INCURABLE INSANITY

A legal reason for obtaining either a fault divorce or a no-fault divorce. It is rarely used, however, because of the difficulty of proving both the insanity of... (more...)
A legal reason for obtaining either a fault divorce or a no-fault divorce. It is rarely used, however, because of the difficulty of proving both the insanity of the spouse being divorced and that the insanity is incurable.

INCOMPATIBILITY

A conflict in personalities that makes married life together impossible. In a number of states, incompatibility is the accepted reason for a no-fault divorce. C... (more...)
A conflict in personalities that makes married life together impossible. In a number of states, incompatibility is the accepted reason for a no-fault divorce. Compare irreconcilable differences; irremediable breakdown.

INJUNCTION

A court decision that is intended to prevent harm--often irreparable harm--as distinguished from most court decisions, which are designed to provide a remedy fo... (more...)
A court decision that is intended to prevent harm--often irreparable harm--as distinguished from most court decisions, which are designed to provide a remedy for harm that has already occurred. Injunctions are orders that one side refrain from or stop certain actions, such as an order that an abusive spouse stay away from the other spouse or that a logging company not cut down first-growth trees. Injunctions can be temporary, pending a consideration of the issue later at trial (these are called interlocutory decrees or preliminary injunctions). Judges can also issue permanent injunctions at the end of trials, in which a party may be permanently prohibited from engaging in some conduct--for example, infringing a copyright or trademark or making use of illegally obtained trade secrets. Although most injunctions order a party not to do something, occasionally a court will issue a 'mandatory injunction' to order a party to carry out a positive act--for example, return stolen computer code.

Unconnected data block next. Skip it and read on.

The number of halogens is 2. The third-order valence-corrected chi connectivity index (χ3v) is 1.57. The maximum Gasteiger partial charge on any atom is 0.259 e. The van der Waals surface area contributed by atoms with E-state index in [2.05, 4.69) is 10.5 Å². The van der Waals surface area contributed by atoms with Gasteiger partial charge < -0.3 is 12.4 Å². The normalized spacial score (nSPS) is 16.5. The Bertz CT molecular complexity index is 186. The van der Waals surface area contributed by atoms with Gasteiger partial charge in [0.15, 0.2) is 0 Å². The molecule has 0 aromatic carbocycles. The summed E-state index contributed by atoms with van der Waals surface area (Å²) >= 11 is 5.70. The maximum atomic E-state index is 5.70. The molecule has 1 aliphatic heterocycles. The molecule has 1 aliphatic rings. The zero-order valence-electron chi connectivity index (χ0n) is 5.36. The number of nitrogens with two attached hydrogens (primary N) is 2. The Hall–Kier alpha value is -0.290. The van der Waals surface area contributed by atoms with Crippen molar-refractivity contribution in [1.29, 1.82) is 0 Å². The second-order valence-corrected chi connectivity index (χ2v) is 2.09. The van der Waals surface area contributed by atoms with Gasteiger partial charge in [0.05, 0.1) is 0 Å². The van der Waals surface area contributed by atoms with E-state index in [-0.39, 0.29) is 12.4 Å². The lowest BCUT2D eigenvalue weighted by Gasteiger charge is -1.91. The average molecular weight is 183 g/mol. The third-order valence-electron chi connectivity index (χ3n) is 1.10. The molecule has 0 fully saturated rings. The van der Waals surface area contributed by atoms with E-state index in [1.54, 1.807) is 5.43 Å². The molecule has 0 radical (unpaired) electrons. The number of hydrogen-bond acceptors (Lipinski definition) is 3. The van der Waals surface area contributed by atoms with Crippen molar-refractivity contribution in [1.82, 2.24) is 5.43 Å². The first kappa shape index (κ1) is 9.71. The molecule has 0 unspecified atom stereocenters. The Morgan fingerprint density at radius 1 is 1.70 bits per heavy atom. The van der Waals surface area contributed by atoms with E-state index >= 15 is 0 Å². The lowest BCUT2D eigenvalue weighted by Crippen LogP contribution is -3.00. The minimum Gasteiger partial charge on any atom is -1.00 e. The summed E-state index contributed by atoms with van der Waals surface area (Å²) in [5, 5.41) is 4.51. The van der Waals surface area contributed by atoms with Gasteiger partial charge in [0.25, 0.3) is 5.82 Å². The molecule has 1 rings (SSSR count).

IN CAMERA

Latin for 'in chambers.' A legal proceeding is 'in camera' when a hearing is held before the judge in her private chambers or when the public is excluded from t... (more...)
Latin for 'in chambers.' A legal proceeding is 'in camera' when a hearing is held before the judge in her private chambers or when the public is excluded from the courtroom. Proceedings are often held in camera to protect victims and witnesses from public exposure, especially if the victim or witness is a child. There is still, however, a record made of the proceeding, typically by a court stenographer. The judge may decide to seal this record if the material is extremely sensitive or likely to prejudice one side or the other.

FOREIGN DIVORCE

A divorce obtained in a different state or country from the place where one spouse resides at the time of the divorce. As a general rule, foreign divorces are r... (more...)